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An investigation into the biodegradation of peptide cyanotoxins (microcystins and nodularin) by novel gram-positive bacteria.

Don, Aakash Channa Dharshan Welgamage




Cyanobacterial secondary metabolites, microcystins (MC) and nodularin (NOD) have become common contaminants in most aquatic ecosystems over recent years presenting a hazard to animal and human health. Unfortunately, these chemically diverse peptide hepatotoxins remain a challenge to most conventional water treatments due to their stable cyclic structures. Over recent years, bioremediation of MC and NOD has become one of the most exciting areas that holds promise for a successful and cost effective solution for water treatment process. The current work presents the biodegradation of MCs and NOD by bacterial isolates from three different bacteria genus Arthrobacter, Brevibacterium and Rhodococcus belonging to Actinobacteria. A total of five isolates representing the three genera have demonstrated an overall metabolism of MC-LR, -LF, -LY, -LW, -RR and NOD in a Biolog MT2 assay. Subsequently, these bacteria were reported to degrade the range of toxins in a separate batch experiment. The bacterial degradation rate of the above cyanobacterial peptides were found to decrease with the multiple subculturing of the bacteria. However, a rapid degradation was discovered when the bacteria were re-exposed to MC or other prokaryotic peptides demonstrating an inducible bacterial biodegradation. Utilising latest molecular biology techniques, the gene responsible for production of MC degrading enzymes was successfully elucidated and its activity was evaluated. Analysis of the degradation products of MC-LR revealed a glutathione conjugate detoxification mechanism involved during the degradation of MC-LR by Rhodococcus sp. (C1). A novel MC degradation pathway was proposed. Further studies were suggested to fully characterise the degradation pathway and to evaluate the MC detoxification mechanism in bacteria.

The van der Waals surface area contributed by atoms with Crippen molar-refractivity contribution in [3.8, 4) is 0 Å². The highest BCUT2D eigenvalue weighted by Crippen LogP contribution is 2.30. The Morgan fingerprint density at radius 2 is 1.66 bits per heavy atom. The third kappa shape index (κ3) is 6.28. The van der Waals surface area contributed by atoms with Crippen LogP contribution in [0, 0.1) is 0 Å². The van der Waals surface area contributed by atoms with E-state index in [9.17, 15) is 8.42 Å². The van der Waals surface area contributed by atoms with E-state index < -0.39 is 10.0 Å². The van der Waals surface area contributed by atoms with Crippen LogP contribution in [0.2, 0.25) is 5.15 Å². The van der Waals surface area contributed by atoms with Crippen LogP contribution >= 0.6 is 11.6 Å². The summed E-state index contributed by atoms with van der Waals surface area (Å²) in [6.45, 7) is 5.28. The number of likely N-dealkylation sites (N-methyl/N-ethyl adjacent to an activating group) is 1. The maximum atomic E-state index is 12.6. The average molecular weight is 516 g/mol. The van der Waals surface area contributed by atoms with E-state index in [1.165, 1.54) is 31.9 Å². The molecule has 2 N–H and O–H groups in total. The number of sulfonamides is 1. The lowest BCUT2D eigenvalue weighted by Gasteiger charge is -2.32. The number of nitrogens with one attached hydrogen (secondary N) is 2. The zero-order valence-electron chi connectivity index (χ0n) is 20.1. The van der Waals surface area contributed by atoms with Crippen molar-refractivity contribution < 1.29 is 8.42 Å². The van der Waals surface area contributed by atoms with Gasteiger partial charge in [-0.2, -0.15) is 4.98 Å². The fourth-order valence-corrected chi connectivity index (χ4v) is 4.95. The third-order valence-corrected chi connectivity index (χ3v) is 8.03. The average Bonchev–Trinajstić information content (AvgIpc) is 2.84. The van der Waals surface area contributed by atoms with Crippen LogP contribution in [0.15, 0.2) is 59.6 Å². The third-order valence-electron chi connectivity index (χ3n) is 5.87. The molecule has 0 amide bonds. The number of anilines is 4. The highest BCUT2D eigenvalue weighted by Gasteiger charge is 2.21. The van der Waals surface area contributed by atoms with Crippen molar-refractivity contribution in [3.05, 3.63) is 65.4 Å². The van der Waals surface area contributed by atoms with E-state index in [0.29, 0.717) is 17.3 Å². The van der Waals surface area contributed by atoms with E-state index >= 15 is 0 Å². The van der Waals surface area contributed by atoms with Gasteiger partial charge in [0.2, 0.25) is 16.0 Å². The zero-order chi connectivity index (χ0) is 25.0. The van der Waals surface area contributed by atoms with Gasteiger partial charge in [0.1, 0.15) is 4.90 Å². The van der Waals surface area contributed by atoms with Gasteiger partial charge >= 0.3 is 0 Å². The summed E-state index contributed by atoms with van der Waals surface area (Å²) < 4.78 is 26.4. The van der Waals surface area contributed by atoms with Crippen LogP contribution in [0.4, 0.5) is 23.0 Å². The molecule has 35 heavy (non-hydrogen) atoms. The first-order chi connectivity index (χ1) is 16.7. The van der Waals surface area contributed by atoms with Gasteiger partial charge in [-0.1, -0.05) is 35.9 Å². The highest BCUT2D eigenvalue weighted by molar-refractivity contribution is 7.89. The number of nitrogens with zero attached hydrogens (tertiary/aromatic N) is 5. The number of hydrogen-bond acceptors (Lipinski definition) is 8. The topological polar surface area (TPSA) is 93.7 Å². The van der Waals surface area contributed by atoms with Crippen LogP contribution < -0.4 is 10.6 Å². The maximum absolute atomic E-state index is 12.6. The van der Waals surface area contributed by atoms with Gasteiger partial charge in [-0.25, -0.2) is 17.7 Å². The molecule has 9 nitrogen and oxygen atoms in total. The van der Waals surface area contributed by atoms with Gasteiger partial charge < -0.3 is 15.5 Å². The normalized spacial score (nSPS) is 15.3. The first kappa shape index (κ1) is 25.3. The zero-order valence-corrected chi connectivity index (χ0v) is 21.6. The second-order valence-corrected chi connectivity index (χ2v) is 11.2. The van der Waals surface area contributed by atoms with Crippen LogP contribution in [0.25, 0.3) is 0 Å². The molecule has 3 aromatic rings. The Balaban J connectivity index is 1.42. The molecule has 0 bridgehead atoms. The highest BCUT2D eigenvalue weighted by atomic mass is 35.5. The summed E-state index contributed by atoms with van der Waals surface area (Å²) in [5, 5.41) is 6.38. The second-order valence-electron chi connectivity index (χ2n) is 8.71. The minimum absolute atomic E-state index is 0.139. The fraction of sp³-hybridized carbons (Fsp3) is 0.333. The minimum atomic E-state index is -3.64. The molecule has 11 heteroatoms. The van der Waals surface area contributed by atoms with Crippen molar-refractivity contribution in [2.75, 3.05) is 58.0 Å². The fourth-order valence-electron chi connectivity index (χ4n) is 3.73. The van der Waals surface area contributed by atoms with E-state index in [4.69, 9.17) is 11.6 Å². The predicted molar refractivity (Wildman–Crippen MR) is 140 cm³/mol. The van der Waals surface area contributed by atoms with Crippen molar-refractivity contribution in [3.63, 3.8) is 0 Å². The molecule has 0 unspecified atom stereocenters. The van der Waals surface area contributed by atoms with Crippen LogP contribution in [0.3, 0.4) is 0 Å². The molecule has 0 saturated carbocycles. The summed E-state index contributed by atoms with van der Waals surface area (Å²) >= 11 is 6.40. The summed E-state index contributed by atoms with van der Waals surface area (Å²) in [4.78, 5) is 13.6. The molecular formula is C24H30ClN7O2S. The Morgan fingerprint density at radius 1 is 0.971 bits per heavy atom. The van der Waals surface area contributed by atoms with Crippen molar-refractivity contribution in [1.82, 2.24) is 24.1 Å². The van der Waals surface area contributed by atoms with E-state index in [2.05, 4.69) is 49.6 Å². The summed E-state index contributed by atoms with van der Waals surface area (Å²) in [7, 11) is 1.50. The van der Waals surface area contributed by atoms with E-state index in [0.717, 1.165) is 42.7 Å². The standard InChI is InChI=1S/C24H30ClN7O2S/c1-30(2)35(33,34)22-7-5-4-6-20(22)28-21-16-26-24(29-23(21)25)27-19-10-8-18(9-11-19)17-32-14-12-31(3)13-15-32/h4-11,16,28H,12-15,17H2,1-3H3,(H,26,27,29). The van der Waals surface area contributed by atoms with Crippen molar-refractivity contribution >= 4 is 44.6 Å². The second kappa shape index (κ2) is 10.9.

WELGAMAGE DON, A.C.D. 2012. An investigation into the biodegradation of peptide cyanotoxins (microcystins and nodularin) by novel gram-positive bacteria. Robert Gordon University, PhD thesis.

Thesis Type Thesis
Deposit Date Jul 24, 2012
Publicly Available Date Jul 24, 2012
Public URL
Award Date Feb 29, 2012


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